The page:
The Conqueror Dominated, the Conquered Seduced: Postcolonial Love in Three Stories by Gabriel Garcia Marquez
- Author(s): Laguerta, Loraine
- Advisor(s): Mott, Christopher
- et al.
When critics perform postcolonial readings of works by Gabriel García Márquez, most tend to gravitate toward overtly postcolonial novels such as100 Years of Solitude, No One Writes to the Colonel, or Autumn of the Patriarch. But what critics fail to adequately address is that the novels of Márquez dismissed as simply “romance” novels—Love in the Time of Cholera, Of Love and Other Demons, and Memories of My Melancholy Whores—reveal just as much evidence of postcolonial elements as in the novels that are overtly postcolonial. Using the term “postcolonial love” as a point of departure, this essay performs close readings that highlight the shared characteristics between postcolonial theory and the romances within these novels, exposing timeless concepts such as perpetual desire, the seduction of cultural imperialism, a desire to return to purity, nostalgia for a glorified past, and the Faulknerian decay of a people and an era.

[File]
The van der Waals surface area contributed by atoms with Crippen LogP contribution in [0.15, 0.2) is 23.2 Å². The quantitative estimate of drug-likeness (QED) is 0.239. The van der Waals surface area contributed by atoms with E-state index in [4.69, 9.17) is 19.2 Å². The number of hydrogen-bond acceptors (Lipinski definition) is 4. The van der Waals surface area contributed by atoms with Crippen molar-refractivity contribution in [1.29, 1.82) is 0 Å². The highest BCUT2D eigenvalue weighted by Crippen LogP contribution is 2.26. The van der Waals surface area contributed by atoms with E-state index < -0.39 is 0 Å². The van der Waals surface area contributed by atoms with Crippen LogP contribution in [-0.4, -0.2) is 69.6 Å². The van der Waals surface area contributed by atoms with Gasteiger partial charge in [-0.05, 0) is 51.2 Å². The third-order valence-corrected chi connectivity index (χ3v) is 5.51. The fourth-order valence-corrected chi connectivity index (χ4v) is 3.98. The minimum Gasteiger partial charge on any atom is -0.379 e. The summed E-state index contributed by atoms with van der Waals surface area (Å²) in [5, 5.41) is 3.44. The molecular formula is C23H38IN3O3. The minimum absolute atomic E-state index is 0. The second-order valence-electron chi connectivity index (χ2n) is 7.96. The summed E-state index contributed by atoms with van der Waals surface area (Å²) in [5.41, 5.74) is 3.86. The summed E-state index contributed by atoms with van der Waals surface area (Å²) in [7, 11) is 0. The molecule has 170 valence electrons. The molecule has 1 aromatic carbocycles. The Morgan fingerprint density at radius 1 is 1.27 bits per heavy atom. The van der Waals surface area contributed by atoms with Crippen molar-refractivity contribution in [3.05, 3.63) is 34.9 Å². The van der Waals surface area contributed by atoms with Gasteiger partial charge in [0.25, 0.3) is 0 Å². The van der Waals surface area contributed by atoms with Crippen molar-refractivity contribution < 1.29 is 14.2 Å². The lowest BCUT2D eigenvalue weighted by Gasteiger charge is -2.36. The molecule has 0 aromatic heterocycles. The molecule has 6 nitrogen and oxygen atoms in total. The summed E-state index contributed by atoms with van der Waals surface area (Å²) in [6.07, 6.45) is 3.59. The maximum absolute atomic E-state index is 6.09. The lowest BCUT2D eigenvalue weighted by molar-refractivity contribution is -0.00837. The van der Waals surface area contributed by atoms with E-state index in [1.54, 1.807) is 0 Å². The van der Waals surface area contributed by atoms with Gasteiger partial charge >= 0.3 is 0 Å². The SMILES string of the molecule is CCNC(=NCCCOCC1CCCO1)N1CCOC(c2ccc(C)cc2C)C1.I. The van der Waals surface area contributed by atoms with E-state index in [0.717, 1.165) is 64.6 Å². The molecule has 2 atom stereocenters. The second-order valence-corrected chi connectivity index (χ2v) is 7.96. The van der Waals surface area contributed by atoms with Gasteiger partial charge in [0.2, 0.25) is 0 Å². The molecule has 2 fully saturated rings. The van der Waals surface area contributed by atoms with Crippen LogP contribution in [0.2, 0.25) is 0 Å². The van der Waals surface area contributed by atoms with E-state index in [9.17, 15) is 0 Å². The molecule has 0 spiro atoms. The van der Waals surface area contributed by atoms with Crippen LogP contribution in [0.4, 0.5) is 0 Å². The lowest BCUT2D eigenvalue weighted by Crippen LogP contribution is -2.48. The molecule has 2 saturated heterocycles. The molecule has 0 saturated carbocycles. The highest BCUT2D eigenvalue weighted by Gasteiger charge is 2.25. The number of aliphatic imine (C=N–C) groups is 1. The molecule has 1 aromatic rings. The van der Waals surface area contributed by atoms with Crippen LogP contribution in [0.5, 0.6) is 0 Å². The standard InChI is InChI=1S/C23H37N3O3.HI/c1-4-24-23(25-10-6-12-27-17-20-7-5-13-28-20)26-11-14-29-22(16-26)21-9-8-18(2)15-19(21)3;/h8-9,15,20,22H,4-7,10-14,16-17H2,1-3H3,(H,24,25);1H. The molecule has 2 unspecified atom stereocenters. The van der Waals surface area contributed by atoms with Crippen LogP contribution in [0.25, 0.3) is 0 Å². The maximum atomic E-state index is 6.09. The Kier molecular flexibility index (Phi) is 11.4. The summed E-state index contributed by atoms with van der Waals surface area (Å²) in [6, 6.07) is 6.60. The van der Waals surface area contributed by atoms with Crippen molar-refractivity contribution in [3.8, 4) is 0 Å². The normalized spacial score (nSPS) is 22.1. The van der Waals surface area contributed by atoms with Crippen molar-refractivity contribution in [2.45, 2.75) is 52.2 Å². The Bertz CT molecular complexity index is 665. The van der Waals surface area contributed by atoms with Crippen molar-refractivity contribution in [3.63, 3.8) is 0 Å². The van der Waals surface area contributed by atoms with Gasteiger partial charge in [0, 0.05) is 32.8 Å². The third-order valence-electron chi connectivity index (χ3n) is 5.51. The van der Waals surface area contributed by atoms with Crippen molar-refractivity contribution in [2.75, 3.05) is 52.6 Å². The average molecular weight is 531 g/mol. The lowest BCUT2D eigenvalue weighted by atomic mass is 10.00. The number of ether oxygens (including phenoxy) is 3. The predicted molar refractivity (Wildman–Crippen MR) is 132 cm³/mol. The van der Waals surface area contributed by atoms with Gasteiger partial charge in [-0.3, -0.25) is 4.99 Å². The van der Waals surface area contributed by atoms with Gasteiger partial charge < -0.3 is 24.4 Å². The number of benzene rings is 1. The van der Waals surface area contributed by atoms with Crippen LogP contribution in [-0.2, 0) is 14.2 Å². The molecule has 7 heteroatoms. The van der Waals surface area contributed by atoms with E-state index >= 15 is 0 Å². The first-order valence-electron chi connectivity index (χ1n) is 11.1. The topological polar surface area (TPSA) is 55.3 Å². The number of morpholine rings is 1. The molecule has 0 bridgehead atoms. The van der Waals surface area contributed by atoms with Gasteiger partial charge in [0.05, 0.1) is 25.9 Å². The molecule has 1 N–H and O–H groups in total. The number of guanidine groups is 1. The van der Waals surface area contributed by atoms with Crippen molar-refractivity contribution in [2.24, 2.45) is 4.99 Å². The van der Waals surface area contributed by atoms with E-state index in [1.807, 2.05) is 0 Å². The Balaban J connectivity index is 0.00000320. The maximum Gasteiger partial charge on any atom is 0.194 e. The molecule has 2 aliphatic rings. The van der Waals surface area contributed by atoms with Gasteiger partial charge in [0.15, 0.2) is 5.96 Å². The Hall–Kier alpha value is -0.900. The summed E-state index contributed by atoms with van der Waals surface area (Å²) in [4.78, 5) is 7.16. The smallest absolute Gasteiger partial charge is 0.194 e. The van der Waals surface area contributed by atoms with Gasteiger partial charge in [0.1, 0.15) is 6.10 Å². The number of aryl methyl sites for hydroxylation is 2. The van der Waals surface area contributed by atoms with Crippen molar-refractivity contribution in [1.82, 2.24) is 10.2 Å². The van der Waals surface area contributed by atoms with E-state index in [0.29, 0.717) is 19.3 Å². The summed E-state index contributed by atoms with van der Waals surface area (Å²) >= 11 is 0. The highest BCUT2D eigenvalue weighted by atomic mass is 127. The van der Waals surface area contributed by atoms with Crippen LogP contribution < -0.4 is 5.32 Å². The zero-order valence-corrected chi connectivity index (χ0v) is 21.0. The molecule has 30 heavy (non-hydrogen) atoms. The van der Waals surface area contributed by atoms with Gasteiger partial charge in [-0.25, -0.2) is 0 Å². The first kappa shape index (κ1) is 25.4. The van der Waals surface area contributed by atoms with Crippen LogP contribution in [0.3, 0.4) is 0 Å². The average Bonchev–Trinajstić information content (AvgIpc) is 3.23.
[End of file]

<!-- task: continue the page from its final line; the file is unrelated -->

This essay argues that although the characters struggle to come to terms with their colonial past and move forward to the postcolonial future, the novels as a whole advocate a postcolonial future, where the most ideal kind of love is one that understands other cultures without necessarily agreeing with them. On a grander scale, this essay proposes that these three texts are an answer to Márquez’s call to use literature as a means “to render our lives believable.” The author’s background in journalism adds a verisimilitude to his writing that allows readers to comfortably accept the postcolonial leap that colors these romances.